Stevenson's first novel, “Treasure Island”, was published in 1883, followed by “The Strange Case of Dr.
Jekyll and Mr. Hyde” , which was written in Bournemouth ,(1886) and “Kidnapped” (1886). Stevenson's
work was highly popular and he received great critical acclaim.

Upon his father's death in 1887, Stevenson chose to leave England and sailed for America, where he stayed
for a year. In May 1888, accompanied by his wife, stepson, and mother, he set sail for the South Seas.
Stevenson grew so enchanted by the life of the South Seas that in December 1889 he bought an estate in
Apia, Samoa, convinced that he could never again endure the harsh winters of his native Scotland or
England. Apia was a perfect location because the climate was tropical but not wild, the people were friendly
and hard working, and there was good postal service in the country.

Stevenson lived at his 300-acre estate, Vailima, in the hills of Apia until his death in 1894. While in Vailima,
Stevenson wrote a great deal, completing two of his finest novellas, "The Beach of Falesa" and "The Ebb
Tide", two novels, “The Wrecker” and “Catriona”, the short stories "The Bottle Imp," "The Isle of Voices,"
and "The Waif Woman." He also published short works under the title “Fables”. Stevenson left a significant
amount of work unfinished. On December 3, 1894 he dictated another installment of a novel, seemed in
excellent spirits, and was speaking with his wife in the evening when he felt a violent pain in his head and
lost consciousness. Stevenson had suffered a brain hemorrhage and died a few hours later at the age of
forty-four.




                                                                                                              12
 Carton Pirate Ship
Materials:
      2 milk cartons
      2 straws
      playdough
      yellow, black and white construction paper
      glue, scissors and tape

ALTERNATIVE: use craft foam instead of construction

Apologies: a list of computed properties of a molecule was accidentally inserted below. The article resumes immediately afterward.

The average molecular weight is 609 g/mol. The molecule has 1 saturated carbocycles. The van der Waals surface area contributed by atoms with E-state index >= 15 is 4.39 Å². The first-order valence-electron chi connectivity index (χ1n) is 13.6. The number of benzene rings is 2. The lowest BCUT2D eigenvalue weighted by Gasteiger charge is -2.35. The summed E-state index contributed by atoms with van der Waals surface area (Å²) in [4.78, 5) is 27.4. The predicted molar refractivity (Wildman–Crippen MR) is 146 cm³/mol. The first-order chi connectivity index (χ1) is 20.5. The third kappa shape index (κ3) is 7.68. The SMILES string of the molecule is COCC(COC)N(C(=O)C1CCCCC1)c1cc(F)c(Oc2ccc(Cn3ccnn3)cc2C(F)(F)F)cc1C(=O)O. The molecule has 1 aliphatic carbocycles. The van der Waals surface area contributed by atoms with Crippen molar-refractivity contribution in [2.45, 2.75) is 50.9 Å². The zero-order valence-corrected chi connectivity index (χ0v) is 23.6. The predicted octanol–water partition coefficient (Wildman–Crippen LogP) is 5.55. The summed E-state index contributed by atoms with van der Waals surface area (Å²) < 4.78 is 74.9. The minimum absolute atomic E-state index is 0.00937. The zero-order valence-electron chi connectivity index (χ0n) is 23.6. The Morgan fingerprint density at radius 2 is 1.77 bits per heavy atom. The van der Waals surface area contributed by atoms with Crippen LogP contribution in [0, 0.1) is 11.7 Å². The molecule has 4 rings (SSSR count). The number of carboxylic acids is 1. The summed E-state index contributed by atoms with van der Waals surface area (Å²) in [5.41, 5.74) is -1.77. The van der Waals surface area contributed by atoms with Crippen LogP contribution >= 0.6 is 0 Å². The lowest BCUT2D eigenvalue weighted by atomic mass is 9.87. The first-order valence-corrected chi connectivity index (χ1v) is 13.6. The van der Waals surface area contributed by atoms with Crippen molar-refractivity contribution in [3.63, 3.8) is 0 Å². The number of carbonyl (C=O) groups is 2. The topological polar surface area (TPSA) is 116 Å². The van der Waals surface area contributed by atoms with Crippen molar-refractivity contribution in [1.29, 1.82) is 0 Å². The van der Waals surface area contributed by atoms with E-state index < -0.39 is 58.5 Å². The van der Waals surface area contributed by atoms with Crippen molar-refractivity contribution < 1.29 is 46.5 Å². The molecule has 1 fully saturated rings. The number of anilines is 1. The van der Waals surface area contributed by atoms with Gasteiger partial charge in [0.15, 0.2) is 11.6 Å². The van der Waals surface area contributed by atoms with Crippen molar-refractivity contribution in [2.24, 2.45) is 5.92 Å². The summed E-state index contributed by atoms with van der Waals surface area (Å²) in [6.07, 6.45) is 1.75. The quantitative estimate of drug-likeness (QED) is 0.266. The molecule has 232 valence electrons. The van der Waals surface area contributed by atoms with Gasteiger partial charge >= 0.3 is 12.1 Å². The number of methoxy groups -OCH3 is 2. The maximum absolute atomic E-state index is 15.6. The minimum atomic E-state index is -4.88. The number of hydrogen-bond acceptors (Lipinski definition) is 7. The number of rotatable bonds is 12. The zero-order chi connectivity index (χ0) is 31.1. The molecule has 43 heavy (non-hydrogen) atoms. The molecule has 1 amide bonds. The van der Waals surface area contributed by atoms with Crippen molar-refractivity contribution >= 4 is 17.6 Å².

paper and you'll have a ship that you can play with in the
bathtub.

      tape a piece of construction paper about 1/2 way
       up the milk carton as shown in the photo to the
       right.

      tape black construction paper all the way up the
       back of the milk carton, leaving about 1 inch
       sticking up over the carton




      tape white construction paper over the rest of the
       milk carton




      glue two blobs of playdough into the center of the
       pirate ship




   




                                                             13
Milk Carton Pirate Ship
This is useful for maths as the pupils will have to
measure the cartons in order to work out how much
paper to use.

Materials:
      2 milk/fruit cartons
      2 straws
      playdough
      yellow, black and white paper
      glue, scissors and tape

ALTERNATIVE: use craft foam instead of paper and
you'll have a ship that actually floats!


      tape a piece of black paper about 1/2 way up the
       milk carton as shown in the photo to the right.

      tape black paper all the way up the back of the
       milk carton, leaving about 2.5cms sticking up
       over the carton




      tape white paper over the rest of the milk carton




      stick two blobs of playdough into the centre of the
       pirate ship




                                                             14
      cut a 5 or 6cms piece off the bottom of the
       second carton.

      Tape it onto the ship (covering the playdough)

      poke two holes in it (with a pencil) right above the
       playdough blobs

      cover with white paper


      stick two straws through the holes you poked in
       the top carton

      cut two large rectangles and two small rectangles
       from yellow paper

      poke two holes in each rectangle with scissors or
       a hole punch and thread onto the straws as
       masts

      draw windows and a door with markers

      Cut yellow circles and glue them to the side of the
       ship as portholes

      Add a gangplank made of cardboard and a Jolly
       Roger!




Here’s one more pirate joke…..

When do pirates have a wash?
At Baaarthtime.




                                                              15
                          FIZZY POP BOTTLE PIRATE SHIP
           An empty fizzy pop plastic bottle               Scissors
           (but leave the top on!)                         A cocktail stick
           An empty milk or fruit carton                   Blank white paper
           Two Straws                                      Paint
           A single cone from an egg carton
           1 cup of sand
           Firstly, you can make the most important part... the jolly
           roger pirate flag! Cut out a rectangular shape from the
           white paper and paint it black. Leave it until it is dry, then